Your knee feels sore and stiff when you wake up in the morning. After an hour of creaking and groaning, it finally decides to loosen up for the rest of the day. The pattern repeats itself the next day. And the next. At this point, you have two choices: Put up with the pain or get some help.
According to the Centers for Disease Control and Prevention (CDC), an estimated 54 million Americans have been diagnosed with arthritis. Unfortunately, not all of them take quick action. People who try to deal with arthritis on their own are missing out on excellent opportunities for relief. Today’s treatments can ease symptoms and help people get back to life as usual.
Any delay in treatment is especially harmful for people with rheumatoid arthritis. As reported in the journal Best Practice and Research Clinical Rheumatology, early treatment of rheumatoid arthritis can slow down joint damage, prevent disabilities, and even prolong lives.
With so much at stake, everyone should know the warning signs of arthritis — a term that actually describes 100 rheumatic diseases and conditions that affect joints and the tissues around them. Here’s a look at the early symptoms of rheumatoid arthritis as well as osteoarthritis, the most common form of the disease. If these symptoms sound familiar, promptly schedule an appointment with your family doctor, who will examine you, order medical tests, prescribe medications, and possibly refer you to a rheumatologist if your evaluation suggests that you have rheumatoid arthritis.
Inflamed joints are the hallmark of rheumatoid arthritis. The inflammation makes joints swollen, sore, stiff, and possibly warm to the touch. The stiffness is most obvious in the morning, but often fades after an hour or so. The adult form of rheumatoid arthritis always affects at least three joints, including at least one wrist or finger joint. The disease also commonly strikes the knees, elbows, toes, ankles, or neck. Rheumatoid arthritis is often symmetrical; if one elbow or knee is inflamed, the other probably is, too.
Rheumatoid arthritis is a “systemic” disease. In other words, it signals a problem with the entire system, not just the joints. As a result, some patients have symptoms that have nothing to do with their joints. According to the National Institutes of Health, other possible symptoms of rheumatoid arthritis include:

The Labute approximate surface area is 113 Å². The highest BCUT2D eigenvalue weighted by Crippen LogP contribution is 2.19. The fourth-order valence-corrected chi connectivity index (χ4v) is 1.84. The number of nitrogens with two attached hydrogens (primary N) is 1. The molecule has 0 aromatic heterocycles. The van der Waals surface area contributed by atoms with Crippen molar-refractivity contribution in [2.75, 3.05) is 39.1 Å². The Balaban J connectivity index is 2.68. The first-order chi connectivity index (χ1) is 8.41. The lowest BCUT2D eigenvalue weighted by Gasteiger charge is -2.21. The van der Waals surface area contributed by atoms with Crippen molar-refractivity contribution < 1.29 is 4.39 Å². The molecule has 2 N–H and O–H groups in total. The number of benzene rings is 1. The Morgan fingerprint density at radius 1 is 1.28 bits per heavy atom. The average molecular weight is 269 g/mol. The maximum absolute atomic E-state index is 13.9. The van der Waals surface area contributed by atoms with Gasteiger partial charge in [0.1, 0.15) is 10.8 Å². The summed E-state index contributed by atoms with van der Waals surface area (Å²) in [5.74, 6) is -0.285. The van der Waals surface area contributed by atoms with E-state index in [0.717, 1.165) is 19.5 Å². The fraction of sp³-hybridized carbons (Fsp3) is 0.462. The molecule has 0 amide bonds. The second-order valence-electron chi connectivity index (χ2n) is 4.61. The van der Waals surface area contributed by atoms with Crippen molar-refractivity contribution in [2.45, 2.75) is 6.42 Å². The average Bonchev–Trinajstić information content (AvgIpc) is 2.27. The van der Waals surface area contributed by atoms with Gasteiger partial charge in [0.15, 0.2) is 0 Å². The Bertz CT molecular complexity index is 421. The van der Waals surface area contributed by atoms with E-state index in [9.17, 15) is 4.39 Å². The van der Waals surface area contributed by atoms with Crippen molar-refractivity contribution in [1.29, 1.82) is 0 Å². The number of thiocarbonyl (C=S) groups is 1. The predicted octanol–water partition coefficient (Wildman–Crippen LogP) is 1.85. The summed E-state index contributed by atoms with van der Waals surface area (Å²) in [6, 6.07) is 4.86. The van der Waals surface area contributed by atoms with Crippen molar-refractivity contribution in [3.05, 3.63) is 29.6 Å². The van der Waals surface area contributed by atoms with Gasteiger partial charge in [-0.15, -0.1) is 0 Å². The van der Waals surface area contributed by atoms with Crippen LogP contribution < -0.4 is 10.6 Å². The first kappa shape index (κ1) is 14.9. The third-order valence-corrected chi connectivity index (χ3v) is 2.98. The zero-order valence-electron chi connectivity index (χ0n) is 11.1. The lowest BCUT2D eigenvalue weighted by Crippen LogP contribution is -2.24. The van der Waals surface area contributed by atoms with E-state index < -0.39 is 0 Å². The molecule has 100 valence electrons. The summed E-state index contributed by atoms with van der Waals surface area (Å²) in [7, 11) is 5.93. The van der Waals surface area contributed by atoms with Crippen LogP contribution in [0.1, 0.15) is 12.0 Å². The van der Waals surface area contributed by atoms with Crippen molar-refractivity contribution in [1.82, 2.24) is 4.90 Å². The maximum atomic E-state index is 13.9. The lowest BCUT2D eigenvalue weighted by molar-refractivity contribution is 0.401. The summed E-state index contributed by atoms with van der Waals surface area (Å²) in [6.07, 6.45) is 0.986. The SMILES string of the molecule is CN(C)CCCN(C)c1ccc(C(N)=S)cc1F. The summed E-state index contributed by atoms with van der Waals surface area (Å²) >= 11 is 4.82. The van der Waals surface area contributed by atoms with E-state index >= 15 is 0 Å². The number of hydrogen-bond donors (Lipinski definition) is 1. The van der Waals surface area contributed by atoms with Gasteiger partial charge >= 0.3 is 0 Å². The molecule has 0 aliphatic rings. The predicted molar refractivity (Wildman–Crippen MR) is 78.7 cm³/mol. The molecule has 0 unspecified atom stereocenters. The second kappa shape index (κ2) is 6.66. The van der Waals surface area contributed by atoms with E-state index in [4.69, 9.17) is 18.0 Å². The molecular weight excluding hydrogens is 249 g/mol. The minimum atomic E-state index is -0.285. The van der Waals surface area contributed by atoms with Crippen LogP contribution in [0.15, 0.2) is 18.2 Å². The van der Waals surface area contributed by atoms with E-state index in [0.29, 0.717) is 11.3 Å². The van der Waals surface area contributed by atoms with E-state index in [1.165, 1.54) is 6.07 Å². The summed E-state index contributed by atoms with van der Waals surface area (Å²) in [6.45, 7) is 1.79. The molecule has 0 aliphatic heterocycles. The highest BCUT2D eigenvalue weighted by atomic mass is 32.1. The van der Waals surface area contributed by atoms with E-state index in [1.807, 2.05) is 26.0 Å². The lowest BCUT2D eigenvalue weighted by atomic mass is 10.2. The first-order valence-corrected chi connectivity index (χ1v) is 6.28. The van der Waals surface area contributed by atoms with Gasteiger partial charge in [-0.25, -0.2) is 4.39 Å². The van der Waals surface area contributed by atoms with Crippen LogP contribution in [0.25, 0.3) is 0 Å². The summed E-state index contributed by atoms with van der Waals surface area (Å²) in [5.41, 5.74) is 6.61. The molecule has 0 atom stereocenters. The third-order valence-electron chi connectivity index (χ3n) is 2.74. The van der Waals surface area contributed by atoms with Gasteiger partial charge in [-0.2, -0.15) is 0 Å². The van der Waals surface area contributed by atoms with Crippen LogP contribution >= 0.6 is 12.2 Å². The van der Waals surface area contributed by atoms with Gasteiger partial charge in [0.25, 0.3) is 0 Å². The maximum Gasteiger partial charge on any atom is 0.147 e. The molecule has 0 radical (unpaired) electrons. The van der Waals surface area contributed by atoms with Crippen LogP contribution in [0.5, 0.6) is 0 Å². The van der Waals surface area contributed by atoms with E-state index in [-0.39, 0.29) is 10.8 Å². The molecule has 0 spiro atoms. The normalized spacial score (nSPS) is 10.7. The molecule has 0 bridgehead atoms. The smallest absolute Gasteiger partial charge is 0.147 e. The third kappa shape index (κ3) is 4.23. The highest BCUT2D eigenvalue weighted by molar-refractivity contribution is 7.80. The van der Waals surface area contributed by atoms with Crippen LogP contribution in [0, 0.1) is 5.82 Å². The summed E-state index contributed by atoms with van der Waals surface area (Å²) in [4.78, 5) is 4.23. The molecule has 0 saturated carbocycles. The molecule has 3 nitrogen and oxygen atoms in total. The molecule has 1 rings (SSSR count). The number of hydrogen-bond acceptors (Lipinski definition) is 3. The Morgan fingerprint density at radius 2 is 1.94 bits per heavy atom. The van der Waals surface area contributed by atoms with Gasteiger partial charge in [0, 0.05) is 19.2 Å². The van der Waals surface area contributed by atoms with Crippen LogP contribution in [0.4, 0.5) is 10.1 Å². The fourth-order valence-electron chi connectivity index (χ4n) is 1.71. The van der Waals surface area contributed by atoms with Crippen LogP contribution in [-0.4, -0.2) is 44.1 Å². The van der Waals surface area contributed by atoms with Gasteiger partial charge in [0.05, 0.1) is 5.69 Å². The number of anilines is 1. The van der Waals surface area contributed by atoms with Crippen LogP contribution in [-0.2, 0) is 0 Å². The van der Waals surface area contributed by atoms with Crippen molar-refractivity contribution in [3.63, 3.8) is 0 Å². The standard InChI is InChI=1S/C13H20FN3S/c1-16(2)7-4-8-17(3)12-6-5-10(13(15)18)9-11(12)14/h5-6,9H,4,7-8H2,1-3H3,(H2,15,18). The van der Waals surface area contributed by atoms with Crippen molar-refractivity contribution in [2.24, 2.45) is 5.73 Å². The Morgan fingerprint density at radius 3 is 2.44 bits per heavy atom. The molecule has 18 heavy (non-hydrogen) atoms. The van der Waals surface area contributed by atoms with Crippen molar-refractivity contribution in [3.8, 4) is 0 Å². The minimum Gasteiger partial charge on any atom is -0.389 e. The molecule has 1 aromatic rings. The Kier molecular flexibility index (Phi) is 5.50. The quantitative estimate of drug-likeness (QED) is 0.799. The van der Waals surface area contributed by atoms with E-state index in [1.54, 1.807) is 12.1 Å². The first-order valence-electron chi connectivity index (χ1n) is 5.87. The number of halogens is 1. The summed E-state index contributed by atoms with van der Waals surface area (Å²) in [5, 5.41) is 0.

- low-grade fever
- loss of appetite
- swollen glands
- pale skin
- burning or itching eyes
- discharge from eyes
- small, round, painless lumps under the skin
Osteoarthritis is a joint disease of wear and tear. After years of use, the cartilage that protects the joints begins to break down, causing pain and stiffness. Osteoarthritis can affect any joint in the body, but it’s most common in the hands, hips, knees, and spine. The pain may be steady, or it may come and go. As with rheumatoid arthritis, the stiffness is usually worse in the morning. Joints may become swollen and tender, but because inflammation plays a minor role in the disease, they probably won’t be red or warm to the touch. If enough cartilage has worn away, joints might make cracking or crunching noises as bone rubs against bone.
As described by the National Institutes of Health, osteoarthritis affects different joints in different ways. Many older people — especially older women — develop osteoarthritis in their hands. Fingers become swollen and gnarled, and small, hard knobs can form on the joint. Osteoarthritis in the hips can cause pain in the hips, groin, inner thigh, or knees. Osteoarthritis in the spine can cause pain or stiffness in the neck or lower back.
Besides seeing your doctor, there are many things you can do to help manage your condition, according to the Centers for Disease Control and Prevention. Taking a warm shower every morning can help ease stiff, sore joints. Regular physical exercise — 30 minutes a day at least five times a week — will greatly reduce pain and improve mobility. (Getting your exercise in 10-minutes bouts is fine.) Maintaining a healthy weight can also help slow the progress of the disease.
Arthritis. U.S. Centers for Disease Control and Prevention. 2021. https://www.cdc.gov/chronicdisease/resources/publications/factsheets/arthritis.htm
Centers for Disease Control. Arthritis: Meeting the Challenge.
Medline Plus Medical Encyclopedia. Rheumatoid Arthritis.
National Institutes of Health. Handout on Health: Osteoarthritis.
Quinn MA et al. How do you diagnose rheumatoid arthritis early? Best Practice and Research Clinical Rheumatology. 15(1): 49-66.